- (informal) To a small extent; in a small amount; rather.
- , [Frederick William Robinson], “The Young Guardian”, in Owen:—A Waif (Select Library of Fiction), new edition, London: Chapman and Hall, […], OCLC 13655647, book III (Battle-ground), page 117:
- "I hope Mary has been the best of girls?" / "The bestest little girl, Sir—a mite too lively, perhaps, especially when she hears you're coming to see her, […].["]
- 1956, Janice Holt Giles, chapter 8, in Hannah Fowler, Boston, Mass.: Houghton Mifflin, OCLC 937953041; republished Lexington, Ky.: University Press of Kentucky, 1992, →ISBN, page 69:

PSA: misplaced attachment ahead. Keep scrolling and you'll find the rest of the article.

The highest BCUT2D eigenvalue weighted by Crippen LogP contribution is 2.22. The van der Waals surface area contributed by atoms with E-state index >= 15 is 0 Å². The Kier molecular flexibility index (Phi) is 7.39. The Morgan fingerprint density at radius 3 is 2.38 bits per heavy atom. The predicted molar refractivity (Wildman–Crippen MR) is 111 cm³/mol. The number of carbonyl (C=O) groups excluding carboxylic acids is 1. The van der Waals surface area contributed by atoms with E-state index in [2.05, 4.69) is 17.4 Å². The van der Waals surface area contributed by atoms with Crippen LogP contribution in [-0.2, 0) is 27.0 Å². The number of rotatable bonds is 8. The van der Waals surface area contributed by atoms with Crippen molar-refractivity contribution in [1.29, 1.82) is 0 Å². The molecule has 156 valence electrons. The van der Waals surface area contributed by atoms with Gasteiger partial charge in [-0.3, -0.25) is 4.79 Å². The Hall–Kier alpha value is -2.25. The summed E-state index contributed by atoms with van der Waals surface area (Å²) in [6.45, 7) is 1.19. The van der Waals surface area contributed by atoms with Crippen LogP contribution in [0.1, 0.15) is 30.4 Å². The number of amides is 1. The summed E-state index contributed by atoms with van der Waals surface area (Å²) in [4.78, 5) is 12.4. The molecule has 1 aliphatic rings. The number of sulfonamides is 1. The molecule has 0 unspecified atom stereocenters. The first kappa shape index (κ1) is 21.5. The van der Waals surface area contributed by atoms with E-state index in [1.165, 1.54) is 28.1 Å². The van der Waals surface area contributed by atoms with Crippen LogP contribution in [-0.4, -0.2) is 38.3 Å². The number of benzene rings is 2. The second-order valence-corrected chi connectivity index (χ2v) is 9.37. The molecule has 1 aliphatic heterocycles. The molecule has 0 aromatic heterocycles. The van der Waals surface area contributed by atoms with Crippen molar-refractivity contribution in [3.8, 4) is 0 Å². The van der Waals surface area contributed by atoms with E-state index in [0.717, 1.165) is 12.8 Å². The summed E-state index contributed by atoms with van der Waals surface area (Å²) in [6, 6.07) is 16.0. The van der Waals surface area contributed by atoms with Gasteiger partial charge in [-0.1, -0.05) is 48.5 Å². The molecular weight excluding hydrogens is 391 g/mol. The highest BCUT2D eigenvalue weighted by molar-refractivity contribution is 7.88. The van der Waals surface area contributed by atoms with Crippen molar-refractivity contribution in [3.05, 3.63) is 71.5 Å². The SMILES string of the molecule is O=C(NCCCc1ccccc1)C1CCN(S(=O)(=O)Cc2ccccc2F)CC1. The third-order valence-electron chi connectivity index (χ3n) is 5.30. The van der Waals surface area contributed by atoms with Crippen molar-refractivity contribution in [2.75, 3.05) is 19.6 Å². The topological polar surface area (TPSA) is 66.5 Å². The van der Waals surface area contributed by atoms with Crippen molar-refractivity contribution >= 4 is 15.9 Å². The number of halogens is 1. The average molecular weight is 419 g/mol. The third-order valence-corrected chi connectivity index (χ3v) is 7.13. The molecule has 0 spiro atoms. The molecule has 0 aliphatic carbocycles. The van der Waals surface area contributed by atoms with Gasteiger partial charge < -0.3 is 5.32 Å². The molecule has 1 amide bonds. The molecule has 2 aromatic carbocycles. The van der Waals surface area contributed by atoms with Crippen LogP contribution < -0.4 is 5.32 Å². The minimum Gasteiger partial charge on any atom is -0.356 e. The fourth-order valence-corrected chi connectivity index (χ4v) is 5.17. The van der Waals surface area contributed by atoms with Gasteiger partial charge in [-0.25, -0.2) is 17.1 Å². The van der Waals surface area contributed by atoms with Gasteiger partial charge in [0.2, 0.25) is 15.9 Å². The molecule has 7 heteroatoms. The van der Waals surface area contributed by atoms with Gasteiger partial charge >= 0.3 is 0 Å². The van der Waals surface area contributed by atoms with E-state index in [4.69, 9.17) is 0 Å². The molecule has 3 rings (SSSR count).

- "Silas, now," Esther Whitley had said, "would be a good one for you, Hannah. He's a mite on the old side, but he's steady, an' he's been wed before. He knows the ways of a woman better'n some."
- 2018 November 29, Brian Taylor, “Brexit and sellers of fish”, in BBC News:
- Words, words, words, bemoans Hamlet, in conversation with the garrulous but inconsequential Polonius, whom he labels a "seller of fish". Given that the Prince of Denmark is himself legendary for vacillation and inaction, this always seemed a mite cheeky to me.
to a small extent — see a little
- “a mite” in the Collins English Dictionary, Glasgow: HarperCollins Publishers.
- “a mite” (US) / “a mite” (UK) in Macmillan Dictionary